Ben Messick, “Feeding the Swans”, Lithograph on Paper, Signed Artist Proof. A rare find. Acquired from gallery employed by the artist’s estate. Estate signed. This particular scene had been painted by the artist earlier and then revisited for this lithograph. It is set in Westlake Park in Los Angeles, Ca, very near where the artist lived. This print won Ben Messick a Diploma of Honor at the International Arts Guild Expo in Monte Carlo in 1969. Lithograph 16 3/4 x 20 3/4 .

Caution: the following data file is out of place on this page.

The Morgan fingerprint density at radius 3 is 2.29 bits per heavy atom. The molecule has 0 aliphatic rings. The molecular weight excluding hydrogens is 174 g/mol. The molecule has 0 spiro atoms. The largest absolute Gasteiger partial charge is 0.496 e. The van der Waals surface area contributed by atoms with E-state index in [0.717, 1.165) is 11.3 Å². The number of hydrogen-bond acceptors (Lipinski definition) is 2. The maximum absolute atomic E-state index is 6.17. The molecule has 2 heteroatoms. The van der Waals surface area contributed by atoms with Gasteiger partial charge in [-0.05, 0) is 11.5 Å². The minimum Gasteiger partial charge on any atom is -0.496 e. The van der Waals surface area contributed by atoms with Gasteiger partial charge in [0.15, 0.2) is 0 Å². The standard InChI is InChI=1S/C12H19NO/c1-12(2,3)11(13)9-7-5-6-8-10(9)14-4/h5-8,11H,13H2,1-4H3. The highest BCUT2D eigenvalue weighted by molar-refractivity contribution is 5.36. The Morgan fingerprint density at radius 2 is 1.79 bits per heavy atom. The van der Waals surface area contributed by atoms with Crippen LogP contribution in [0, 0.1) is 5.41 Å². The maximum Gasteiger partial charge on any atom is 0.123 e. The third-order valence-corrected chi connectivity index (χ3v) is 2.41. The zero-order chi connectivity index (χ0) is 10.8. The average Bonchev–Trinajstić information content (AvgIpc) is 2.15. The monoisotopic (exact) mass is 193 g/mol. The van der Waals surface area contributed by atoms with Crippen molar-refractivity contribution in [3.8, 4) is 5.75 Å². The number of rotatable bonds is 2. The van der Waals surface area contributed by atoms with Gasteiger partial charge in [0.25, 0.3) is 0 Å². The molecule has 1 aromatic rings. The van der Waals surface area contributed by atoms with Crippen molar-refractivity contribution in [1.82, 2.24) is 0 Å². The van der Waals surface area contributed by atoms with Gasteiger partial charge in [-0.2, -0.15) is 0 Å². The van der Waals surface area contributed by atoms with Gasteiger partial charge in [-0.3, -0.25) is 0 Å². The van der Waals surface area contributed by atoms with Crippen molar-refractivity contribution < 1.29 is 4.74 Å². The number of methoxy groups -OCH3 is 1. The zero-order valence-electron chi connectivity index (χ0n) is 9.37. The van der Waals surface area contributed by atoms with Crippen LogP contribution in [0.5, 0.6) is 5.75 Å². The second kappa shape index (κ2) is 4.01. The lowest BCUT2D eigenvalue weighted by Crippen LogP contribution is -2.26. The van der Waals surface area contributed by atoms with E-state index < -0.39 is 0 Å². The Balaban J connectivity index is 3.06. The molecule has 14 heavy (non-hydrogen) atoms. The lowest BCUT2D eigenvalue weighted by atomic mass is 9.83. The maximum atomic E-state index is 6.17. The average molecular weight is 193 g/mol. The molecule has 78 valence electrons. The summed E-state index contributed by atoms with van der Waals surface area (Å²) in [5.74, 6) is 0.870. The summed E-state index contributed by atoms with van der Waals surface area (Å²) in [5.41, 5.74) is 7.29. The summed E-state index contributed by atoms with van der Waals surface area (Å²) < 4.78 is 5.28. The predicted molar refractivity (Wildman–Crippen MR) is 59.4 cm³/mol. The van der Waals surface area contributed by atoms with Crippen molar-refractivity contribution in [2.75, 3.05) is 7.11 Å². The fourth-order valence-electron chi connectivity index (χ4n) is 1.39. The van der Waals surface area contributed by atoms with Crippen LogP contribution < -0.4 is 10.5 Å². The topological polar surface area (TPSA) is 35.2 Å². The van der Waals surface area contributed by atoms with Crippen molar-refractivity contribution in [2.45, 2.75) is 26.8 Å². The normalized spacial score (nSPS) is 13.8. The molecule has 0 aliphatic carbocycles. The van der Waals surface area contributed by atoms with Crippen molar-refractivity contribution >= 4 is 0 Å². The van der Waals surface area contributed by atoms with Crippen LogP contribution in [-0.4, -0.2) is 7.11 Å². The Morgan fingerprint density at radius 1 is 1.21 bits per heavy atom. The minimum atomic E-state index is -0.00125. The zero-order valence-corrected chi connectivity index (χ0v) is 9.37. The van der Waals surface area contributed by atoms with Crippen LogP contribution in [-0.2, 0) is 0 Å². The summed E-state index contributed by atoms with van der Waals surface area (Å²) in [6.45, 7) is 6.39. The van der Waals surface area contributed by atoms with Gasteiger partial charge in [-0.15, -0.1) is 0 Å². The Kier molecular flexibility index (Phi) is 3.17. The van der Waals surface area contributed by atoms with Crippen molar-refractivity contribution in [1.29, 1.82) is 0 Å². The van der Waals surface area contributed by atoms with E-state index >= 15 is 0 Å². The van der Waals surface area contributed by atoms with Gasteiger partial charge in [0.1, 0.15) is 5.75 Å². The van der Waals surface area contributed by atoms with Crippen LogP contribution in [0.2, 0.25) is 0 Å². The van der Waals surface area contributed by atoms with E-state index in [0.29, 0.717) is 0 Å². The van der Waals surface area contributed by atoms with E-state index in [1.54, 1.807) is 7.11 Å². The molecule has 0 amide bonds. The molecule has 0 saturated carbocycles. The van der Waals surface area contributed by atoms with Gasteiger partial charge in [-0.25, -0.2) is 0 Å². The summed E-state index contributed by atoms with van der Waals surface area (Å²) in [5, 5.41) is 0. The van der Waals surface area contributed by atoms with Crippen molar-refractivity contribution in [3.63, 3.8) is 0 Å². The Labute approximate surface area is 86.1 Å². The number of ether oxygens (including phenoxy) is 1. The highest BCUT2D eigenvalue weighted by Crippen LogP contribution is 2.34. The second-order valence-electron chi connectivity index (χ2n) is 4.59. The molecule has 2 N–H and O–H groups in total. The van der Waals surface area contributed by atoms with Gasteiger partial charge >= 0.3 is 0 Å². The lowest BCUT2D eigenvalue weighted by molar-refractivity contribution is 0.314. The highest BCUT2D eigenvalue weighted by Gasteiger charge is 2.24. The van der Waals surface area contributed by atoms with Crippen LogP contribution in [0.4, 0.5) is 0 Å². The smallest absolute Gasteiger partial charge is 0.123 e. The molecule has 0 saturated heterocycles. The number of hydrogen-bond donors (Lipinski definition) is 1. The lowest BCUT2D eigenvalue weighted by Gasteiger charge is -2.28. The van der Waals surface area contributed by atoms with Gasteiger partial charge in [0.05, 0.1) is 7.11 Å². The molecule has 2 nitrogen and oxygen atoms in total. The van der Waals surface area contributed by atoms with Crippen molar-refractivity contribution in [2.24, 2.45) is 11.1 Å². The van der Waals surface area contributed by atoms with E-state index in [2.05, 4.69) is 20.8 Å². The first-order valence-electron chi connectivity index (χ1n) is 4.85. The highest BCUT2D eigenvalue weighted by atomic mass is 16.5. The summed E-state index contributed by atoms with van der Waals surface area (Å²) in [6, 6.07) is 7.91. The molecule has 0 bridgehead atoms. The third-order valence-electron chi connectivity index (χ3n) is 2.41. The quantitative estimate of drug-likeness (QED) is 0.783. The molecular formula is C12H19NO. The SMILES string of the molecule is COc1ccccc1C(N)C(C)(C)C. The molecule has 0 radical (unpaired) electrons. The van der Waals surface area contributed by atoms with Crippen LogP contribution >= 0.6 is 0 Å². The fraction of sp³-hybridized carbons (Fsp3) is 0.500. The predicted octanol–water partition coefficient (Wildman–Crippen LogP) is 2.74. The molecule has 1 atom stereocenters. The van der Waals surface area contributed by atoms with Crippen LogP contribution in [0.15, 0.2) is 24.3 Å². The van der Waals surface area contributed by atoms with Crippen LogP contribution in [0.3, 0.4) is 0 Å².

|Born near Stafford, Missouri in 1891, Benjamin Newton Messick displayed remarkable artistic talent at a very young age. After serving in France during World War I, Messick moved to California to pursue his dream of becoming an artist. He received immediate praise and recognition for his art upon enrolling in the Chouinard School of Art in Los Angeles in the fall of 1925. Messick returned to Chouinard in the 1940s and 1950s as one of the school’s most popular instructors.Benjamin Newton Messick painted, drew, and lithographed Americana as he found it in his hometown of Los Angeles. A native of Missouri, Messick moved to Los Angeles after serving in France in World War I to pursue a career as an artist. With humor and compassion he recorded fragments of life as it was being lived in urban Southern California – robust and earthy subjects amidst, in is own words, “the streets, parks, Main Street cafes, polo fields, and beaches.”In the 1940s, he was a sketch artist for Disney Studios and Metro-Goldwyn Mayer and he taught at the Chouinard Art Institute in Los Angeles from 1943 to 1951. From 1948 to 1953, he also taught classes at the San Diego School of Arts and Crafts. Messick’s vernacular observations are intended to bring to life the color and the spirit of his times. During the Depression years, he worked on a number of WPA murals in the Los Angeles area and did three murals for the United States Treasury Department in Washington DC.Messick’s work can be divided into two distinct periods: regionalist paintings from the 1930s and ‘40s, and modernist pieces that evolved from the 1950s onward. His scene paintings reflect his passion for human nature, depicting subjects from the streets, parks and beaches in a kind, honest manner. The modernist pieces explore fantastic landscapes in a bold, dark palette with vigorous, thick brushwork.A talented draftsman, printmaker and painter, Messick’s works were featured in countless exhibitions at important museums and galleries. He received numerous awards and was often considered to be one of the foremost members of the Los Angeles art community. Despite his fine reputation, just a few years after his death Messick’s works slipped into relative obscurity.|